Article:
Starting college with liberal arts studies not only can help you choose a career, but also can give you the broader skills that make getting a job easier, regardless of the field.
The U.S. Bureau of Labor Statistics and Hart Research Associates say the vast majority of employers care less about a worker’s degree than one’s ability to think critically, communicate effectively and solve problems readily – all hallmarks of a liberal arts education.
Betsy Bolding, Tucson Electric Power’s manager of Consumer Affairs, says smart local employers recognize the value of a broad-based background, but others are preoccupied with potential employees’ technology skills.
“There are truths that are not revealed under a microscope or concealed in circuitry,” says Bolding, who is on the boards of both UA’s College of Social and Behavioral Sciences and private Prescott College. “An employee with a liberal arts background will be able to bring a deeper context and broader application to discoveries ahead.”
In 2011, Jeanette Alcaraz earned Pima’s most popular degree – Associate of Arts in Liberal Arts. Alcaraz took a Speech Communication concentration. The degree is for transfer into university liberal arts, humanities, social and behavioral science and education majors.
Now Alcaraz is pursuing an Arizona General Education Curriculum (AGEC)-Business certificate for transfer to the University of Arizona’s Eller College of Management. Pima also has AGEC certificates in art and science. AGEC general education courses meet lower-division general education requirements for Arizona State University, Northern Arizona University and UA.
“Communications is a very good complement to business. You learn how to be a good speaker and a good listener,” says Alcaraz, who is in Pima’s Honors Program, has a 4.0 grade point average and works two part-time jobs. “I also took a lot of psychology classes, which can help with decision-making in business, too.”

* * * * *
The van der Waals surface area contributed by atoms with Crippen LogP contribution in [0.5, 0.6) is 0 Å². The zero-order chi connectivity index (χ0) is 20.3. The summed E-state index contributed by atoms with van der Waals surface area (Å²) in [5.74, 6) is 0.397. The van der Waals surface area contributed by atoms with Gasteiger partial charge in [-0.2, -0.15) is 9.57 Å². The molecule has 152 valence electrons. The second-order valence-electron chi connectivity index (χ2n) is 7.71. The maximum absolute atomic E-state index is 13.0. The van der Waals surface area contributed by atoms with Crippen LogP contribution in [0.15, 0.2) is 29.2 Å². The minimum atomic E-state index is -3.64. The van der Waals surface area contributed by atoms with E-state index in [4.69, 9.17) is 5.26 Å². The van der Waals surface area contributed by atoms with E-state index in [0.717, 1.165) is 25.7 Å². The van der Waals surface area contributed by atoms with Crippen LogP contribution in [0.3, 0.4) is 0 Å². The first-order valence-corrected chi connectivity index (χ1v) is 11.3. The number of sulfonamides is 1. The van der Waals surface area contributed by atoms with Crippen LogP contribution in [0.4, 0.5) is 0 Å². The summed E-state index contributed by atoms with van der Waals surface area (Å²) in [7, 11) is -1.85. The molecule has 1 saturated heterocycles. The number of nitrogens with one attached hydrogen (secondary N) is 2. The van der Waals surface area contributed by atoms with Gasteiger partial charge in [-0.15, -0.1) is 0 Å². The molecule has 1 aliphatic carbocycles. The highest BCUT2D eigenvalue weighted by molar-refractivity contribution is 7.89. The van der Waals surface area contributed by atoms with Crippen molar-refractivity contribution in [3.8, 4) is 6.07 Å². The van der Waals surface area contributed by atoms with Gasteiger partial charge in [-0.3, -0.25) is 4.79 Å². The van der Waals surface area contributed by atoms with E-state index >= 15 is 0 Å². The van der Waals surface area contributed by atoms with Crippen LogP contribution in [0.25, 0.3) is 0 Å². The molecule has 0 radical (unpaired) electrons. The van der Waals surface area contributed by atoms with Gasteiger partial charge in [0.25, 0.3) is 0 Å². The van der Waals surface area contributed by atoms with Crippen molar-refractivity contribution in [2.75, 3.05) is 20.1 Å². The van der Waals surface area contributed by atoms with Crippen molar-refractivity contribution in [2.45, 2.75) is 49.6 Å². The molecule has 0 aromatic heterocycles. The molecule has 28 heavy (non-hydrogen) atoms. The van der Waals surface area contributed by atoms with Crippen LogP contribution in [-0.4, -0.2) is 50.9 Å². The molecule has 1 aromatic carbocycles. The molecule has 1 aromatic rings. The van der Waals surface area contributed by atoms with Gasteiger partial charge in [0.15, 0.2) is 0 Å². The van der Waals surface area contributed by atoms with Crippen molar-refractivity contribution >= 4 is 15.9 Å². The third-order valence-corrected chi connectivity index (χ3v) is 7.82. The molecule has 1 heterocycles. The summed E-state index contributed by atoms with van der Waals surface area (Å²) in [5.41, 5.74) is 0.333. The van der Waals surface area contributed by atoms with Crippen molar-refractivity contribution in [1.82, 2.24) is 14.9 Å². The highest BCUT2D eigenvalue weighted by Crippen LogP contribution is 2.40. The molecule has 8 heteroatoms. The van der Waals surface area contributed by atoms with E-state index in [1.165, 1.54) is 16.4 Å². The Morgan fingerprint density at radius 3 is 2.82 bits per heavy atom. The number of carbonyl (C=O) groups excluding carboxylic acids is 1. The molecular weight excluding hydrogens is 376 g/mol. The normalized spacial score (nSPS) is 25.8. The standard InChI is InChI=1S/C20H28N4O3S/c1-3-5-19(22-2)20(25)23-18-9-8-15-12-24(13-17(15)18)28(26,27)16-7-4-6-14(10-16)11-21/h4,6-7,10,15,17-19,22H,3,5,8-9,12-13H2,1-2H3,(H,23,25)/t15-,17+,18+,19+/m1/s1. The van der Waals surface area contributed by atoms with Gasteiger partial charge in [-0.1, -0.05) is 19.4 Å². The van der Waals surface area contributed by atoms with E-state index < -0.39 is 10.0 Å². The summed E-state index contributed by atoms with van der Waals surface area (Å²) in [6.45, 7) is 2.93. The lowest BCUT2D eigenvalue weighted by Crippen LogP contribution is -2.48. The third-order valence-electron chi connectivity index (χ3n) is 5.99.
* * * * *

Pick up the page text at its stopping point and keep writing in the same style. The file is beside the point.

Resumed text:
Ann Parker, PCC Desert Vista Campus vice president of student development, says students must be strategic in selecting liberal arts courses and not delay choosing a degree path. Academic advisors help them focus and learn how to explain the value of their liberal arts education to would-be employers.
Studying liberal arts at a community college gives students more opportunities to explore and find connections across disciplines, Parker says. That helps them learn what they want to do and what they don’t want to do.
“Liberal arts studies broadens your cultural perspective and gives insight into what is going on in the world,” Alcaraz says. “I see myself using the analytical skills I have obtained to maximize profits for a company. I don’t think I would have gotten there without the liberal arts studies.”
For Jordan Olsen, pursuing a liberal arts degree at Pima also saved him thousands of dollars. Olsen has dyslexia and attention deficit disorder, and had to relearn math after surgery to remove a brain tumor. He gets free comprehensive support through PCC’s Project SOAR (Students with Opportunities for Achievement and Retention), a federally funded TRiO student services program for students with disabilities, including veterans.
“With my learning disabilities, it would not be easy to transition into a university. It takes me one to two weeks to adjust to a class and set up well,” says Olsen, who also works part time. “The main thing that the liberal arts classes taught me was how to think on my own and learn to overcome problems. It’s a very practical approach.”
Olsen even discovered a knack for sign language after choosing a course to fulfill language requirements. Being a sign language interpreter is his backup plan. He will graduate this spring semester, transfer to UA and pursue a bachelor’s degree in communications, with a minor in political science. He hopes to become a political strategist.
“I absolutely hate failure,” Olsen says. “Still, though communications isn’t the easiest for me, I see it as something I potentially can be really good at.” CF